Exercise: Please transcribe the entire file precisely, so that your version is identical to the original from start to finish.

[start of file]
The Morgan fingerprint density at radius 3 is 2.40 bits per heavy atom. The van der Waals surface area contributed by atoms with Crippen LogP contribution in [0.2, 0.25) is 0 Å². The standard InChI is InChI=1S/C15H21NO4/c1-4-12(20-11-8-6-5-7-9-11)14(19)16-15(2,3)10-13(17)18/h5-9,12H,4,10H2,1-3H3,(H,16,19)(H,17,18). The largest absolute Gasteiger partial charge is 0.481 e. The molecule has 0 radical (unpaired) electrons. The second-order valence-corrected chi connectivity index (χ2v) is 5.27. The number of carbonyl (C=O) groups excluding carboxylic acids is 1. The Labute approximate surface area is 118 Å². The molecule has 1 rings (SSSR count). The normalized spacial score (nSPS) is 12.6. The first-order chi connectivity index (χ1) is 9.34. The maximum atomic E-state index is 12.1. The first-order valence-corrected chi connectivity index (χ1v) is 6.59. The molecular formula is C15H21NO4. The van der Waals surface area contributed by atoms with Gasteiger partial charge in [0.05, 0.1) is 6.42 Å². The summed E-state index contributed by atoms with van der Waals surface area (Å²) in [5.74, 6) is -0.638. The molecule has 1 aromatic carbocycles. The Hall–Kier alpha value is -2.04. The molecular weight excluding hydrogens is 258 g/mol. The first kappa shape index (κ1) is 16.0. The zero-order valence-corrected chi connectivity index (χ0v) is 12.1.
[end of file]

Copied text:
The Morgan fingerprint density at radius 3 is 2.40 bits per heavy atom. The van der Waals surface area contributed by atoms with Crippen LogP contribution in [0.2, 0.25) is 0 Å². The standard InChI is InChI=1S/C15H21NO4/c1-4-12(20-11-8-6-5-7-9-11)14(19)16-15(2,3)10-13(17)18/h5-9,12H,4,10H2,1-3H3,(H,16,19)(H,17,18). The largest absolute Gasteiger partial charge is 0.481 e. The molecule has 0 radical (unpaired) electrons. The second-order valence-corrected chi connectivity index (χ2v) is 5.27. The number of carbonyl (C=O) groups excluding carboxylic acids is 1. The Labute approximate surface area is 118 Å². The molecule has 1 rings (SSSR count). The normalized spacial score (nSPS) is 12.6. The first-order chi connectivity index (χ1) is 9.34. The maximum atomic E-state index is 12.1. The first-order valence-corrected chi connectivity index (χ1v) is 6.59. The molecular formula is C15H21NO4. The van der Waals surface area contributed by atoms with Gasteiger partial charge in [0.05, 0.1) is 6.42 Å². The summed E-state index contributed by atoms with van der Waals surface area (Å²) in [5.74, 6) is -0.638. The molecule has 1 aromatic carbocycles. The Hall–Kier alpha value is -2.04. The molecular weight excluding hydrogens is 258 g/mol. The first kappa shape index (κ1) is 16.0. The zero-order valence-corrected chi connectivity index (χ0v) is 12.1.